Cheap Spa Days: Facial at Seattle’s Aveda school

by Chris on July 19, 2010

How do you get a cheap spa day, with first-rate products, at half the price? Visit an Aveda school, located in 52 places around the U.S., Canada and Australia.

When it comes to cheap day spa alternatives, the Aveda Institutes – there are 52 around the U.S. Canada and Australia – have to be the gold standard as far as value is concerned.

Usually the services at these Aveda schools, which train the next generation of stylists, cosmetologists, and estheticians, are a little more expensive than the discount student clinics offered at massage schools. But where else can you get a service that uses quality Aveda products at about half the price that you’d pay at a regular salon?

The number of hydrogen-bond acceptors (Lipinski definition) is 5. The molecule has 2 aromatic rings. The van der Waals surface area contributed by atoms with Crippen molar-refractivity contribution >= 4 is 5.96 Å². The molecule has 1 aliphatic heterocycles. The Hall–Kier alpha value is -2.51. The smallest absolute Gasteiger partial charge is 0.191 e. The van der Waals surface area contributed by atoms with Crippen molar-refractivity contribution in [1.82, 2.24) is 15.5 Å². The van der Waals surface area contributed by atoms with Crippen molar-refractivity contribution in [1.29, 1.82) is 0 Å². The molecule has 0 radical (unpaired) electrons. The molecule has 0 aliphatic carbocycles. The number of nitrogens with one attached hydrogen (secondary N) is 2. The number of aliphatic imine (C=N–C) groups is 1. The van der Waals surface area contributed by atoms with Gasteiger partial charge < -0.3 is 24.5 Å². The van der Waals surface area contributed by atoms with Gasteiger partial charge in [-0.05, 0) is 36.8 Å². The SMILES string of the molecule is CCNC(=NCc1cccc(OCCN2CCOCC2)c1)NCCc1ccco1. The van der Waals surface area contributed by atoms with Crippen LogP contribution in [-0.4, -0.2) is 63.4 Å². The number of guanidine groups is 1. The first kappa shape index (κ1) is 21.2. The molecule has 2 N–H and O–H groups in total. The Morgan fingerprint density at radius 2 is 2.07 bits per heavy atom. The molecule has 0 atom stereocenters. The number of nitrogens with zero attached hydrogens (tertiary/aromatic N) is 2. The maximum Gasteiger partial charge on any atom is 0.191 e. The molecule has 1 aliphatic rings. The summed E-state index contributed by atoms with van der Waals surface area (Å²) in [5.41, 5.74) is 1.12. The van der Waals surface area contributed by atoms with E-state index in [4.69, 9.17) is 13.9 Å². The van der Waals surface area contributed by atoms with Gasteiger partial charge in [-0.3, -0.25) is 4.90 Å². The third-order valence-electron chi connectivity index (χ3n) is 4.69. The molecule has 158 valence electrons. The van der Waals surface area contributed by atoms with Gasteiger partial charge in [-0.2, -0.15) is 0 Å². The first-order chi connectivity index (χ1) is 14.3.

Day spa alternative, Gary Manuel Aveda Institute, Seattle

Located in hip Capitol Hill, Seattle’s Aveda Institute is sponsored by Gary Manuel, a large salon in Belltown (where I just happen to get my hair cut). The services offered at Aveda Institute differ by city – for example, Seattle’s salon has facials, body treatments, waxing and hair styling, but not massages or mani-pedis. I’m leery of having students mess with my hair, so I seek out the schools primarily for their skincare.

Day spa alternative, Gary Manuel Aveda Institute, Seattle